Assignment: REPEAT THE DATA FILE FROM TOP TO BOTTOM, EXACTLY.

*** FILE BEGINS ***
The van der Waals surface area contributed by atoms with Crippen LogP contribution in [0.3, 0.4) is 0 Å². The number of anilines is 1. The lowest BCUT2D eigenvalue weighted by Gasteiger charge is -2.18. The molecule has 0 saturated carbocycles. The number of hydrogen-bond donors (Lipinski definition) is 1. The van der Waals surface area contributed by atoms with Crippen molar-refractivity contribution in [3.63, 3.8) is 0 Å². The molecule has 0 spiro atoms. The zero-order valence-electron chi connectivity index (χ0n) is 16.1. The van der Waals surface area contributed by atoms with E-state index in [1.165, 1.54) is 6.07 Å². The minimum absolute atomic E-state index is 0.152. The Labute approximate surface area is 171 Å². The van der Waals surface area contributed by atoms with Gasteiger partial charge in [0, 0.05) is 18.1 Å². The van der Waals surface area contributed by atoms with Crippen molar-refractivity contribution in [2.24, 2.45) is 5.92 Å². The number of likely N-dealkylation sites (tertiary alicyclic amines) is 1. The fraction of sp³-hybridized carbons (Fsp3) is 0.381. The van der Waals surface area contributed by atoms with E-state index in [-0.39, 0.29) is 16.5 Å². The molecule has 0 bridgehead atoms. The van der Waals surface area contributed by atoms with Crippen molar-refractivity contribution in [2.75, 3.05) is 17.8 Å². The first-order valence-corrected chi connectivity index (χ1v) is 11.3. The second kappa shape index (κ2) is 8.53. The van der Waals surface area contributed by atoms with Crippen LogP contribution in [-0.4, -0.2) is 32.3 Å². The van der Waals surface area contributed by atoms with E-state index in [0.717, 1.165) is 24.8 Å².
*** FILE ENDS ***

The van der Waals surface area contributed by atoms with Crippen LogP contribution in [0.3, 0.4) is 0 Å². The number of anilines is 1. The lowest BCUT2D eigenvalue weighted by Gasteiger charge is -2.18. The molecule has 0 saturated carbocycles. The number of hydrogen-bond donors (Lipinski definition) is 1. The van der Waals surface area contributed by atoms with Crippen molar-refractivity contribution in [3.63, 3.8) is 0 Å². The molecule has 0 spiro atoms. The zero-order valence-electron chi connectivity index (χ0n) is 16.1. The van der Waals surface area contributed by atoms with E-state index in [1.165, 1.54) is 6.07 Å². The minimum absolute atomic E-state index is 0.152. The Labute approximate surface area is 171 Å². The van der Waals surface area contributed by atoms with Gasteiger partial charge in [0, 0.05) is 18.1 Å². The van der Waals surface area contributed by atoms with Crippen molar-refractivity contribution in [2.24, 2.45) is 5.92 Å². The number of likely N-dealkylation sites (tertiary alicyclic amines) is 1. The fraction of sp³-hybridized carbons (Fsp3) is 0.381. The van der Waals surface area contributed by atoms with E-state index in [-0.39, 0.29) is 16.5 Å². The molecule has 0 bridgehead atoms. The van der Waals surface area contributed by atoms with Crippen molar-refractivity contribution in [2.75, 3.05) is 17.8 Å². The first-order valence-corrected chi connectivity index (χ1v) is 11.3. The second kappa shape index (κ2) is 8.53. The van der Waals surface area contributed by atoms with Crippen LogP contribution in [-0.4, -0.2) is 32.3 Å². The van der Waals surface area contributed by atoms with E-state index in [0.717, 1.165) is 24.8 Å².